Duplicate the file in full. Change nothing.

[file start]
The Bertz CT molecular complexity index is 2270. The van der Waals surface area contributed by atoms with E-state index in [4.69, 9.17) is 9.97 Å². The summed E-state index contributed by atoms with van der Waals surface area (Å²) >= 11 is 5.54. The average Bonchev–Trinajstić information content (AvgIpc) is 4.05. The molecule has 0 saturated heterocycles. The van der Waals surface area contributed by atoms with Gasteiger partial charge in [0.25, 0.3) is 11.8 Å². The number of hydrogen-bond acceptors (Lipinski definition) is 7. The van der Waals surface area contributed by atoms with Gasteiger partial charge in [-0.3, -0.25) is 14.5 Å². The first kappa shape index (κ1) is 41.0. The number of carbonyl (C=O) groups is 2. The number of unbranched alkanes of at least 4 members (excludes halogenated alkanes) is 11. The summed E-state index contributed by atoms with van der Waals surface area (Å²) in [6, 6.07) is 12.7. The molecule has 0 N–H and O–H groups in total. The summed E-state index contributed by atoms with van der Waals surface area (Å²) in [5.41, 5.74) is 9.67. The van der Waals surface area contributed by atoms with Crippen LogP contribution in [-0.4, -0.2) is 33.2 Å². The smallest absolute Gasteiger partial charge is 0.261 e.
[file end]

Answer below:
The Bertz CT molecular complexity index is 2270. The van der Waals surface area contributed by atoms with E-state index in [4.69, 9.17) is 9.97 Å². The summed E-state index contributed by atoms with van der Waals surface area (Å²) >= 11 is 5.54. The average Bonchev–Trinajstić information content (AvgIpc) is 4.05. The molecule has 0 saturated heterocycles. The van der Waals surface area contributed by atoms with Gasteiger partial charge in [0.25, 0.3) is 11.8 Å². The number of hydrogen-bond acceptors (Lipinski definition) is 7. The van der Waals surface area contributed by atoms with Gasteiger partial charge in [-0.3, -0.25) is 14.5 Å². The first kappa shape index (κ1) is 41.0. The number of carbonyl (C=O) groups is 2. The number of unbranched alkanes of at least 4 members (excludes halogenated alkanes) is 11. The summed E-state index contributed by atoms with van der Waals surface area (Å²) in [6, 6.07) is 12.7. The molecule has 0 N–H and O–H groups in total. The summed E-state index contributed by atoms with van der Waals surface area (Å²) in [5.41, 5.74) is 9.67. The van der Waals surface area contributed by atoms with Crippen LogP contribution in [-0.4, -0.2) is 33.2 Å². The smallest absolute Gasteiger partial charge is 0.261 e.